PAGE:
Femoroacetabular Impingement Syndrome

Fai header

Body Chart

Fai pain diagram
  • Anterior groin pain
  • Pain around trochanter radiating down to the knee

Background Information

Patient Profile

  • Mostly male aged 20-40
  • Athlete: Predominantly in sports exposing the individual to high shear forces or repetitive end-range flexion-rotation movement of the hip joint (ice-hockey, soccer, yoga, combat sports, hurdles)


Fai mechanism

There are two morphological types of FAI:

  • “Cam” (B): The femoral head is not round and cannot articulate properly with the acetabulum. Repetitive impinging exposes the cartilage to shear forces and over time causes damage at the antero-superior acetabular labrum.
  • “Pincer” (C): An enlarged acetabular rim causes femoral neck impact and subsequent impinging of the labrum. The created lever leads to posterior movement of the femoral head causing damage to the cartilage.
  • “Mixed”: A combination of the two (B&C)

Pain Mechanisms
Mechanical nociceptive pain, load- and movement dependent, Typical on-off mechanism; local, deep, stinging pain possibly radiating to the knee.

Impinging and shear forces lead to injury or degeneration of the labrum and joint cartilage. Initial inflammation possible.


The condition remains asymptomatic in a lot of people and morphology does not necessarily dictate pathology. Furthermore, it’s not known which individuals with cam or pincer morphologies will develop symptomatic FAI.In those who are treated for FAI syndrome, symptoms tend to improve up to return-to-sport with surgical results showing improvements at 2, 5, and 10 years. Conservative treatment has shown similar success and is discussed in the treatment section. Without treatment, symptoms will probably worsen over time.

History & Physical Examination


Long history, patients have undergone many diagnostics/examinations/consultations and therapies, insidious onset of symptoms, there may have been a trauma.

  • Local
  • Stinging pain sometimes radiating to the knee
  • Impinging sensation

Physical Examination

No abnormalities, could display acute protective posture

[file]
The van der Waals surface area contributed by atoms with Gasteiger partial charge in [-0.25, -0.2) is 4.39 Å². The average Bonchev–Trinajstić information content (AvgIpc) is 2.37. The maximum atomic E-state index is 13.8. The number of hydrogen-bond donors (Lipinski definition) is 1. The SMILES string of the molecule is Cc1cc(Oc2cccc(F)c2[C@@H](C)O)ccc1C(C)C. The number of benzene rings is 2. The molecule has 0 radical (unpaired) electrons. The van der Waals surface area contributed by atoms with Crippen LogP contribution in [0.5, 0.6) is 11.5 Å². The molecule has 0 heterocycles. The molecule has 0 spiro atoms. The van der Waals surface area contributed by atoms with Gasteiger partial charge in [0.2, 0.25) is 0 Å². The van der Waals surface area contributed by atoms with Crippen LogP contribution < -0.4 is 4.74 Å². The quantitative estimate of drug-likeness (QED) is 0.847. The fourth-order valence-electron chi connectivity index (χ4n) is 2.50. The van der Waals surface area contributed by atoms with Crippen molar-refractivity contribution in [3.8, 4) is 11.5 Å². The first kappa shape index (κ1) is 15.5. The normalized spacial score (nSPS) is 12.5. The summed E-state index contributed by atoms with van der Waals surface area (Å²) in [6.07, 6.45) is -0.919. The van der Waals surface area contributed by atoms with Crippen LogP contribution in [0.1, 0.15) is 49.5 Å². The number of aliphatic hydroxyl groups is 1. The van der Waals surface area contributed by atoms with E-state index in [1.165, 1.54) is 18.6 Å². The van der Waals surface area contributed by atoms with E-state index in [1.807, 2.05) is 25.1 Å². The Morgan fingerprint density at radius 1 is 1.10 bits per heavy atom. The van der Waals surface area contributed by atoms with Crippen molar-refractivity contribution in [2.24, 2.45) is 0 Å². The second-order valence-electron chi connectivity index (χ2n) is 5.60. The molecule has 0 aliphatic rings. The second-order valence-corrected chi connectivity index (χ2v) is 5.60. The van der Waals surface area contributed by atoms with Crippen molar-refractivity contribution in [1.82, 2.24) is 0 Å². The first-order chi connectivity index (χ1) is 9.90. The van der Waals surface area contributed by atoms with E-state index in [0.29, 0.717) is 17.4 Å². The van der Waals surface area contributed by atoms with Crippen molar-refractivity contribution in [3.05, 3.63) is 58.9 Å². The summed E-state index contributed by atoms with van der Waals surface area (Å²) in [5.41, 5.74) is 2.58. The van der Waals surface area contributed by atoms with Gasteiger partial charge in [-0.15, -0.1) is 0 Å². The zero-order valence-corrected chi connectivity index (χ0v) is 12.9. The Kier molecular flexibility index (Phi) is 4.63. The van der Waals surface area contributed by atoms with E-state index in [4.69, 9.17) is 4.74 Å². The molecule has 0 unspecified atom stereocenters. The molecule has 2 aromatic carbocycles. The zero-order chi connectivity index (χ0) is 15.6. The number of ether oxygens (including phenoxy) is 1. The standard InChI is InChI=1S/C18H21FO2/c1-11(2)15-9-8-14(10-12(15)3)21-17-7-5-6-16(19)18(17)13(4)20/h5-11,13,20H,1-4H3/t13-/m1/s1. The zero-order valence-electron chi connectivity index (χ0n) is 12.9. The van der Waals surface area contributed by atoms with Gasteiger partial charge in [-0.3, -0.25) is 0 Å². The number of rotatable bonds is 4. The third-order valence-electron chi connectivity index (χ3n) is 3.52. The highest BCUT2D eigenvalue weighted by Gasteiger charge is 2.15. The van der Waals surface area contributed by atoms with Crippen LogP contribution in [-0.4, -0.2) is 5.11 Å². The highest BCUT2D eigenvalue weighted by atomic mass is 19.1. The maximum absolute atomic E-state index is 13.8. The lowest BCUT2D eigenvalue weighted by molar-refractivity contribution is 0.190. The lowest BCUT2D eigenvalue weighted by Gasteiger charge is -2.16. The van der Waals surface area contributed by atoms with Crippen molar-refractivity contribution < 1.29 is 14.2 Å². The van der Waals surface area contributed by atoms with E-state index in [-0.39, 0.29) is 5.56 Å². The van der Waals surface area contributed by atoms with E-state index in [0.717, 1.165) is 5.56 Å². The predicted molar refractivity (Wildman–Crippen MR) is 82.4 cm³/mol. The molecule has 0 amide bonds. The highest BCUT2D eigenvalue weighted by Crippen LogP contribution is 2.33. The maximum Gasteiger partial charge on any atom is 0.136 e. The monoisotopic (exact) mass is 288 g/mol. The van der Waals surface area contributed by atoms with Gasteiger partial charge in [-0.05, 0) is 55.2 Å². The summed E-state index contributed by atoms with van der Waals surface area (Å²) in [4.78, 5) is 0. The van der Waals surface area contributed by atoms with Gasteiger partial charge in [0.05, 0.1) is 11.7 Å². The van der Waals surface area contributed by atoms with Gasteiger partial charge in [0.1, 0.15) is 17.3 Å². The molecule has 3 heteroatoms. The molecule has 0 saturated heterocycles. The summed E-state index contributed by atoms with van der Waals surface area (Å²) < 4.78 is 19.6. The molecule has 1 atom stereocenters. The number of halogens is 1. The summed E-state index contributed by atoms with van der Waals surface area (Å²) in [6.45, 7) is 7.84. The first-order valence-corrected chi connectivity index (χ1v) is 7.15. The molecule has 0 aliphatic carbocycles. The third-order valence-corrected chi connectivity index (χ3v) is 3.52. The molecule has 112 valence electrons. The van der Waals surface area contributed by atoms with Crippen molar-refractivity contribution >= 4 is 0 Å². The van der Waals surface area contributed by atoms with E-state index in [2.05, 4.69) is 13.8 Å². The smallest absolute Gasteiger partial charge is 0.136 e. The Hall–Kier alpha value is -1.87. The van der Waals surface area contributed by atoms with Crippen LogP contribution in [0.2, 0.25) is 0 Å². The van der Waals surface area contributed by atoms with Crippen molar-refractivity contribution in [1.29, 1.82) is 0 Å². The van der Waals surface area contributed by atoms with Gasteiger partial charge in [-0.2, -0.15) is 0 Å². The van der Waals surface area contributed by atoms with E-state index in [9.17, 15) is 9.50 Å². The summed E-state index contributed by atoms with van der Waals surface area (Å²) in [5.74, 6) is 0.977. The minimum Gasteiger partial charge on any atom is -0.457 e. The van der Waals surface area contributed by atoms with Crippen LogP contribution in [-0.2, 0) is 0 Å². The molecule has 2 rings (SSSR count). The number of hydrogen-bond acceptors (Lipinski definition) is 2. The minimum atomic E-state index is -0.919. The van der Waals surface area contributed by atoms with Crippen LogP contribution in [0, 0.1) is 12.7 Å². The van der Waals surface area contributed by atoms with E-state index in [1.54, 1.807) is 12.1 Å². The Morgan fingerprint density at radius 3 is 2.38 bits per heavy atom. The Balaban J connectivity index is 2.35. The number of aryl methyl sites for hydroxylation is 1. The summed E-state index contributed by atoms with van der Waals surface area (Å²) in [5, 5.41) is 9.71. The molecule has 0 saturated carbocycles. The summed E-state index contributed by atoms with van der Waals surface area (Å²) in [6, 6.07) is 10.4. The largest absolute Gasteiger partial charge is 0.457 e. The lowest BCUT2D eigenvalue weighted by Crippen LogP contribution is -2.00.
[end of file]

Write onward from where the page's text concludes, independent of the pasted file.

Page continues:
Active Examination
Loaded flexion-rotation is painful (e.g. squats, putting on socks or shoes in standing) in acute stages even light flexion causes pain. Gluteus maximus strength may be reduced

Functional Assessment
Patient can demonstrate painful movements very well. Often sports-specific movements

Special Testing


Passive Examination
Physiological movements are restricted, especially flexion, internal rotation, and adduction of the hip. Hard endfeel due to bony impact. Muscle length of iliopsoas and quadriceps/rectus femoris may be shortened

Differential Diagnosis

For young individuals:

  1. Adductor strain
  2. Bursitis
  3. Ligament sprain
  4. Inguinal hernia
  5. Lumbar IVD problems

Generally applicable:

  1. Arthritis
  2. SIJ dysfunction
  3. Joint osteophytes
  4. Femoral neck fracture
  5. Femoral head necrosis



Young patients (usually athletes) are often surgically treated. Otherwise, start with conservative management. Surgical treatment only if conservative approach shows no improvement


Conservative: Loading in pain free zone. Calm down irritation, avoid end-range movements, strengthen local muscles with focus on hip extensors, stretching of ventral muscle group (iliopsoas, rectus femoris), NSAIDs in early phase, intra-articular corticosteroid injections

Surgical: Labrum reconstruction, shaving of the acetabulum, modelling of femoral neck


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  7. Leunig, M., et al., [Femoroacetabular impingement: trigger for the development of coxarthrosis]. Orthopade, 2006. 35(1): p. 77-84.
  8. Bahringer, K. FAI Das femoroacetabulare Impingement
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